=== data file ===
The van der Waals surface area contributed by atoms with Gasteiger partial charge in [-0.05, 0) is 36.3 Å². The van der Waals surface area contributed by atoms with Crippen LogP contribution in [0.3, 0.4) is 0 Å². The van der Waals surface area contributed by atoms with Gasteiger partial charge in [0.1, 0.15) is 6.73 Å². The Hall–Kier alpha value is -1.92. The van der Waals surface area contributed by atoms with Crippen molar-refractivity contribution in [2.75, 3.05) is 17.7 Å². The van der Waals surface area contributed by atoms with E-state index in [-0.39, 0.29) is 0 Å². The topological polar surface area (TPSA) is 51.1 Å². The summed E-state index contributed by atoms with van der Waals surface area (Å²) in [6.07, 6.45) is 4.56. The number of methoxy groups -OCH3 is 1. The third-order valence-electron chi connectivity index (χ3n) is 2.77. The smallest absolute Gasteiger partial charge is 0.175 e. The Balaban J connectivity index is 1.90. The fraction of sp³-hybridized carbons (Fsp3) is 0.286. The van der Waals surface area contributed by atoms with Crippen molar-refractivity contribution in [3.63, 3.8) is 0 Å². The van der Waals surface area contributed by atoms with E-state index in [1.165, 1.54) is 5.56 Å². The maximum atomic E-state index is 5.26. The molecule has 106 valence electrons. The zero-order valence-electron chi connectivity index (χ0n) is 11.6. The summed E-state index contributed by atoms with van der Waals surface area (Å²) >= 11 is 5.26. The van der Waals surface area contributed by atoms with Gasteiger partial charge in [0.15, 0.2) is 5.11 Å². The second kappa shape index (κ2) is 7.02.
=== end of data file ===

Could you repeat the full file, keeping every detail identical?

The van der Waals surface area contributed by atoms with Gasteiger partial charge in [-0.05, 0) is 36.3 Å². The van der Waals surface area contributed by atoms with Crippen LogP contribution in [0.3, 0.4) is 0 Å². The van der Waals surface area contributed by atoms with Gasteiger partial charge in [0.1, 0.15) is 6.73 Å². The Hall–Kier alpha value is -1.92. The van der Waals surface area contributed by atoms with Crippen molar-refractivity contribution in [2.75, 3.05) is 17.7 Å². The van der Waals surface area contributed by atoms with E-state index in [-0.39, 0.29) is 0 Å². The topological polar surface area (TPSA) is 51.1 Å². The summed E-state index contributed by atoms with van der Waals surface area (Å²) in [6.07, 6.45) is 4.56. The number of methoxy groups -OCH3 is 1. The third-order valence-electron chi connectivity index (χ3n) is 2.77. The smallest absolute Gasteiger partial charge is 0.175 e. The Balaban J connectivity index is 1.90. The fraction of sp³-hybridized carbons (Fsp3) is 0.286. The van der Waals surface area contributed by atoms with Crippen molar-refractivity contribution in [3.63, 3.8) is 0 Å². The van der Waals surface area contributed by atoms with E-state index in [1.165, 1.54) is 5.56 Å². The maximum atomic E-state index is 5.26. The molecule has 106 valence electrons. The zero-order valence-electron chi connectivity index (χ0n) is 11.6. The summed E-state index contributed by atoms with van der Waals surface area (Å²) >= 11 is 5.26. The van der Waals surface area contributed by atoms with Gasteiger partial charge in [0.15, 0.2) is 5.11 Å². The second kappa shape index (κ2) is 7.02.